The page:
Cui Yongyuan, a well-known China Central Television presenter, recently berated [zh] education officials in the Hunan Province, after they expressed their indifference to helping a rural teacher training project. On Sina Weibo, a Chinese microblogging website, Cui wrote that official correspondence from the Hunan education authority stated [zh] that “[we] do not oppose, support or [plan to] participate in the Rural Teacher Project.”
The program, which aims to select hundreds of rural teachers from Hunan for training, is funded by a private charity run by Cui. In response to these ‘three no’s’, Cui followed with his own furious response, “No effort, no principle, no face!” The entire account was republished on NDdaily [zh].
China has long been perceived as having a ‘big government’ and ‘small society’ but many citizens desire change. Most non-governmental organizations (NGOs) and charities in China are in their infancy and often have to seek government support to get work done.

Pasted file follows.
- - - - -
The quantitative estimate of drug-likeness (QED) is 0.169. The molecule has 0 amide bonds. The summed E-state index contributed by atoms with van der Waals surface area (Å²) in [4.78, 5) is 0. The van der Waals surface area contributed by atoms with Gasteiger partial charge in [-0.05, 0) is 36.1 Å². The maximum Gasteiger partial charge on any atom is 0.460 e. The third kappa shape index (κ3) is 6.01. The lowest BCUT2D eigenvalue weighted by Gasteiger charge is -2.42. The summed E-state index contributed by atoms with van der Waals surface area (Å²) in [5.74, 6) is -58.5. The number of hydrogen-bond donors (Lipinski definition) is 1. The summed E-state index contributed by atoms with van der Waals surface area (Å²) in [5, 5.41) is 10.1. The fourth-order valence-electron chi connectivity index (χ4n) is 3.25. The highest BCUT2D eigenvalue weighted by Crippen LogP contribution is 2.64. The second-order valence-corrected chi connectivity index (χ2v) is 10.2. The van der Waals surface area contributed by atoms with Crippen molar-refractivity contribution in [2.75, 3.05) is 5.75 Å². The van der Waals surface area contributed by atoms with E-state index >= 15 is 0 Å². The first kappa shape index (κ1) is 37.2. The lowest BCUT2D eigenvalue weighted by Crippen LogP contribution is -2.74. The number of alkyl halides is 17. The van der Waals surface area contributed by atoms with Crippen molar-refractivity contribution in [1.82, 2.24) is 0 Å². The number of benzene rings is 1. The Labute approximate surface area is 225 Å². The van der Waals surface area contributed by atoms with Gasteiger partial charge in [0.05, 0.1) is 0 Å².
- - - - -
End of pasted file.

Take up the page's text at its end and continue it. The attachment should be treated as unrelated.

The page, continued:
But according to the 2011 China Charity Donation Report published on people.com.cn [zh], in 2010 more than 58.3% of private donations were channelled back to government or government-controlled charities, and only 1.3% trickled down to grassroots social welfare NGOs.
Cui's response quickly turned into a national debate over the relationship between the government and NGOs in China. Some criticized the Hunan authority for not supporting civic efforts while others disagreed with Cui Yongyuan's views.
The University of Hong Kong's China Media Project translated Chinese media researcher Yan Lieshan's opinion on this issue. Yan, who also has experience organizing rural education programs in China, believes that because the education sector is state-controlled, it is impossible to carry out any education-related project without government support [zh]:
A question of independence?
In the Chinese daily newspaper Southern metropolis [zh], influential investigative reporter Guo Yukuan (郭宇宽) expressed a different opinion:
Current affairs commentator Wei Yingjie (魏英杰), echoed Guo's views [zh], emphasizing that NGOs should be an independent sector: